Ahead of Mother’s Day, InStyle explores how women are navigating motherhood in 2018, from the role of the pregnancy selfie to new legislation empowering the working mom.
Pregnancy is a beautiful thing, and if there’s one mom out there who knows that to be true, it’s Hilaria Baldwin. The 34-year-old mom of three, who’s currently expecting her fourth child—a son, with husband Alec Baldwin—isn’t afraid to show off her growing bump. But while her Instagram feed is brimming with photos of a toned and lingerie-clad Baldwin in different stages of pregnancy, she hasn’t always been so comfortable putting everything out there for the world to see.
“Before I got married, I was just a yoga teacher and led a very private life,” she tells InStyle. “Then, all of the sudden, I had no privacy. I went from being really open and happy to guarded and shut down, and I just didn’t feel like myself anymore.” Slowly, Baldwin began sharing more on her social media accounts. “It took me a while, but eventually I decided that I wasn’t going to let people on the outside scare me,” she says. “I wasn’t going to close myself off to the world anymore just because I was afraid of what other people thought of me.”
As she started to share a more intimate look at her life, Baldwin encouraged her followers to embrace a healthy lifestyle by posting skin-baring photos of her own yoga-filled workouts. “I always want to show people that they can be a well-oiled machine as long as they take care of themselves, physically,” she says. “I want them to normalize the feelings they have in their bodies.” While that includes the feelings that come with pregnancy, Baldwin chose not to overshare when she was expecting her daughter, Carmen, back in 2013. “I didn't really post a lot, because I was such a first-time mommy and scared about everything,” she says. “I was also still nervous about the outside world, and all of the reporters seemed so scary to me. They could just write anything about you and people would believe it.”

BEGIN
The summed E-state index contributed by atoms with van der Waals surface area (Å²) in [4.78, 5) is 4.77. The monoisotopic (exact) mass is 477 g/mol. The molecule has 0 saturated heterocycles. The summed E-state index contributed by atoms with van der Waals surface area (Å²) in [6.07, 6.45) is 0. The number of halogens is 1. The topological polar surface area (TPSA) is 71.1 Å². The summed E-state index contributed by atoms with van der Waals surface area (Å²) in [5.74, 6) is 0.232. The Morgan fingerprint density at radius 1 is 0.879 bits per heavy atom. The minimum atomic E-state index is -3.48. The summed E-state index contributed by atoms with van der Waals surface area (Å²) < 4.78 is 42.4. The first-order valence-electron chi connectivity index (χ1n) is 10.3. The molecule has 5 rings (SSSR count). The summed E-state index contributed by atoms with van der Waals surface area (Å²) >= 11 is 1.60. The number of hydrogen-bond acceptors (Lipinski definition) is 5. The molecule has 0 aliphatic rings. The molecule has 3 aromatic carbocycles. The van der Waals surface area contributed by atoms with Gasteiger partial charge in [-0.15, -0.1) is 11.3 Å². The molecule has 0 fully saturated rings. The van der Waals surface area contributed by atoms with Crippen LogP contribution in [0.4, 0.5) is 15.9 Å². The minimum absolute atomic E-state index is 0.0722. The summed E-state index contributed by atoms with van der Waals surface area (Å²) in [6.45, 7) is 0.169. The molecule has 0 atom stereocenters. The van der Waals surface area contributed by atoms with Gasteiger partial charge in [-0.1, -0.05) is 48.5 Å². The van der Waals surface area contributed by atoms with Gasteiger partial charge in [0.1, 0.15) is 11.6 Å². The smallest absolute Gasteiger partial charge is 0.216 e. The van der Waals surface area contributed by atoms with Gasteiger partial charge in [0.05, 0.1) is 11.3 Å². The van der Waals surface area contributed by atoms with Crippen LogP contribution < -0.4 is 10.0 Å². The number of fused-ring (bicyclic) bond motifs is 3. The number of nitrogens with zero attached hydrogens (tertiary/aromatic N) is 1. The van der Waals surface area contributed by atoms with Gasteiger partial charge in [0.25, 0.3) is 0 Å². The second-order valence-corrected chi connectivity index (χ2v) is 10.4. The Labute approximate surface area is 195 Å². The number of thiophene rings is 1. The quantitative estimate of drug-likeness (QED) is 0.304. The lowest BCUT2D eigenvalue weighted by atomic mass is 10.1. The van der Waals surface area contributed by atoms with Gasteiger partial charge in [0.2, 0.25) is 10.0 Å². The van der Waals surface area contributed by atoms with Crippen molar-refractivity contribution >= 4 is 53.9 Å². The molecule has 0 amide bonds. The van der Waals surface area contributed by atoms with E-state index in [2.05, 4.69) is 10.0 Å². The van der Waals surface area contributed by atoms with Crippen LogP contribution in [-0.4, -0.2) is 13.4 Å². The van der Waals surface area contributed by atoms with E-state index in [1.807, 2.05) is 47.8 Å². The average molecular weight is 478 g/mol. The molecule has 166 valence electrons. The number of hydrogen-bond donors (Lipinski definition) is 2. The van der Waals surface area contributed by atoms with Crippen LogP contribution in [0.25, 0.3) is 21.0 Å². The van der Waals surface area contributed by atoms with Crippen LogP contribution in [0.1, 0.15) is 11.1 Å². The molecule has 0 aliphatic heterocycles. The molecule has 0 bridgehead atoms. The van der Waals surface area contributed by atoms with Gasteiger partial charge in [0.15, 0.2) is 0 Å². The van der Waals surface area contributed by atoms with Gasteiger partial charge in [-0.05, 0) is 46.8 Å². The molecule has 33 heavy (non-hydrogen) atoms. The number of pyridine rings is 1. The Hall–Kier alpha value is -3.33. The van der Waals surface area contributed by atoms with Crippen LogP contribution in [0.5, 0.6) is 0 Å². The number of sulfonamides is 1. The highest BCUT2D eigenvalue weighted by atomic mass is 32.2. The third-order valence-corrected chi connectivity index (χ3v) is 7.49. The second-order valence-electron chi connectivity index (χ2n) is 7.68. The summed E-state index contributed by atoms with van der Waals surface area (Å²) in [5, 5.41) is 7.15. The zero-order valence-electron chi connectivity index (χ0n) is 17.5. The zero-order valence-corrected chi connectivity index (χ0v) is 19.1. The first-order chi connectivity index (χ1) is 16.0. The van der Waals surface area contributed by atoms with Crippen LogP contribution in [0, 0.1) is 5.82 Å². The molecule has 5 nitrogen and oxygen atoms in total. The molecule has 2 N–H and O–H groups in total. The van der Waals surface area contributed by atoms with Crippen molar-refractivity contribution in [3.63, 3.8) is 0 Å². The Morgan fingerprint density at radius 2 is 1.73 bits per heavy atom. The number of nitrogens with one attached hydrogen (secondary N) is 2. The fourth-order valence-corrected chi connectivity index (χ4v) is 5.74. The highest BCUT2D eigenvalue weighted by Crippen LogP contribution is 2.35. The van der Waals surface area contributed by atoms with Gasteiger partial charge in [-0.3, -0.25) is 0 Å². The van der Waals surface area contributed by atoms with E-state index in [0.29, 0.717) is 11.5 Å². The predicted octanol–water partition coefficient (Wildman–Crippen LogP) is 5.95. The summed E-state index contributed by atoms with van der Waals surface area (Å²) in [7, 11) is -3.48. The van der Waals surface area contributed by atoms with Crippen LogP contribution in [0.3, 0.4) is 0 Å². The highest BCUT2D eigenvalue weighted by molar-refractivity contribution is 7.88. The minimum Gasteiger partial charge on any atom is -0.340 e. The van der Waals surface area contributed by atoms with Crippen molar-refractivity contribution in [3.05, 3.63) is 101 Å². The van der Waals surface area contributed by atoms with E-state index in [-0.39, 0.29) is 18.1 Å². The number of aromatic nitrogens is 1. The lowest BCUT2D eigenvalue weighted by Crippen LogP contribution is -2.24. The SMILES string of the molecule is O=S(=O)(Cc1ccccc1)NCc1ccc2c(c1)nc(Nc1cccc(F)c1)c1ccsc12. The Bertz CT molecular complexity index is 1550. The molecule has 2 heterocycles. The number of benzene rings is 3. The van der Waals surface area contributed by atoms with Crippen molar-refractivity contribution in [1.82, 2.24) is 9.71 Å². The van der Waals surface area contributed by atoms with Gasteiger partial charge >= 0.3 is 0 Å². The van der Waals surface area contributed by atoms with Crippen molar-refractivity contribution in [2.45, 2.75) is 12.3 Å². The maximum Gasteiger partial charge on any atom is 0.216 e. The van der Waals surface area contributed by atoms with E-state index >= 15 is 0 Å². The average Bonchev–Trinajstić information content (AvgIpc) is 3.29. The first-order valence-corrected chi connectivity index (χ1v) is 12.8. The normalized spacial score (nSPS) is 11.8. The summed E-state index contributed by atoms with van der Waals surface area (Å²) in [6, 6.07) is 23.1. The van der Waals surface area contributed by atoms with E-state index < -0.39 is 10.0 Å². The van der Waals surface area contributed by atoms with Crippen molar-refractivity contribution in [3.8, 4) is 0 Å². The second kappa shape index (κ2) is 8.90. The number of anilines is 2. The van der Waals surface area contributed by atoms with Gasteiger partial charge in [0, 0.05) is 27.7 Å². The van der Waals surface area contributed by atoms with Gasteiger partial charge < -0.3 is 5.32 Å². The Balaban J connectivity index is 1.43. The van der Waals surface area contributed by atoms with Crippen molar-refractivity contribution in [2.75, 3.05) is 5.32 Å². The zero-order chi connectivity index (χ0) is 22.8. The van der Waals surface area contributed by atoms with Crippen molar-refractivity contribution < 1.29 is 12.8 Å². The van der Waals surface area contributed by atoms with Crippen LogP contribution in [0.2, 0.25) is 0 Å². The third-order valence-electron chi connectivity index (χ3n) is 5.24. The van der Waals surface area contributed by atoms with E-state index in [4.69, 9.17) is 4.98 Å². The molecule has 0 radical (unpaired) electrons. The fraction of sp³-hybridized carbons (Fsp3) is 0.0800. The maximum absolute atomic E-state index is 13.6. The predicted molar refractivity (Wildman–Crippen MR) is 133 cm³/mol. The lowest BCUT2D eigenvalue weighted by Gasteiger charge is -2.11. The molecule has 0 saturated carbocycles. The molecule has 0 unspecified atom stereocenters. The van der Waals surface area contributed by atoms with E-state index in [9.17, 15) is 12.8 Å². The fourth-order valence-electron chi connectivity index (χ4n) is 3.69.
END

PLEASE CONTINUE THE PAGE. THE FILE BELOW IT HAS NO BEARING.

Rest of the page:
When she was pregnant with her son Rafael in 2015, Baldwin was more confident in her approach to social media. She posted images of her bare baby bump, showing off her yoga-toned frame in nothing but underwear as she revealed her progress each trimester. Baldwin’s goal? To create a positive and open conversation about the changes a woman’s body goes through during pregnancy and promote healthy self-esteem for women of all shapes and sizes. So she was shocked when some followers deemed the photos too “sexy” for a mom-to-be to share with the world.
“In the beginning, I got a lot of negativity,” says Baldwin. “A lot of comments were like, ‘You're a mother. Why don't you cover up?’ And there were people who said, 'Why don't you ask your husband for permission to do that?' That was especially funny to me, because my husband is often the one taking the pictures—plus, you’ve got to be kidding if you're telling me that I have to ask my husband permission to post a photo. We don't have a misogynistic relationship where he's telling me to cover up all the time. We're very comfortable with each other, and even the kids know that I’m really the boss. But I would get a lot of comments like that.”